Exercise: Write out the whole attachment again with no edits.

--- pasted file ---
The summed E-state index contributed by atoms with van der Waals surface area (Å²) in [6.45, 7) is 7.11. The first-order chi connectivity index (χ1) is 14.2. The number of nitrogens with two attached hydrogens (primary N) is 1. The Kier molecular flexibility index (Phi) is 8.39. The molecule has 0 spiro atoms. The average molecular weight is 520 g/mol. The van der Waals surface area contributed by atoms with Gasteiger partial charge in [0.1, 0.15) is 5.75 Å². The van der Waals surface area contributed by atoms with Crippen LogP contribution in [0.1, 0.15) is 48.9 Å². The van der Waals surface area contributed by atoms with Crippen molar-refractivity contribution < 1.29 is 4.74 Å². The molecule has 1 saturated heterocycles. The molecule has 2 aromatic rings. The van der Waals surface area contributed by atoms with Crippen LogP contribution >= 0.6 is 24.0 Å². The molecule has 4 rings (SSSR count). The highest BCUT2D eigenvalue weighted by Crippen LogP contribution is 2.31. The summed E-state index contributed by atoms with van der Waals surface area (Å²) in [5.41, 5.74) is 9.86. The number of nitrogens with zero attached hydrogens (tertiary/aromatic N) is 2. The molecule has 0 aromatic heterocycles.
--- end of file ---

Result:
The summed E-state index contributed by atoms with van der Waals surface area (Å²) in [6.45, 7) is 7.11. The first-order chi connectivity index (χ1) is 14.2. The number of nitrogens with two attached hydrogens (primary N) is 1. The Kier molecular flexibility index (Phi) is 8.39. The molecule has 0 spiro atoms. The average molecular weight is 520 g/mol. The van der Waals surface area contributed by atoms with Gasteiger partial charge in [0.1, 0.15) is 5.75 Å². The van der Waals surface area contributed by atoms with Crippen LogP contribution in [0.1, 0.15) is 48.9 Å². The van der Waals surface area contributed by atoms with Crippen molar-refractivity contribution < 1.29 is 4.74 Å². The molecule has 1 saturated heterocycles. The molecule has 2 aromatic rings. The van der Waals surface area contributed by atoms with Crippen LogP contribution >= 0.6 is 24.0 Å². The molecule has 4 rings (SSSR count). The highest BCUT2D eigenvalue weighted by Crippen LogP contribution is 2.31. The summed E-state index contributed by atoms with van der Waals surface area (Å²) in [5.41, 5.74) is 9.86. The number of nitrogens with zero attached hydrogens (tertiary/aromatic N) is 2. The molecule has 0 aromatic heterocycles.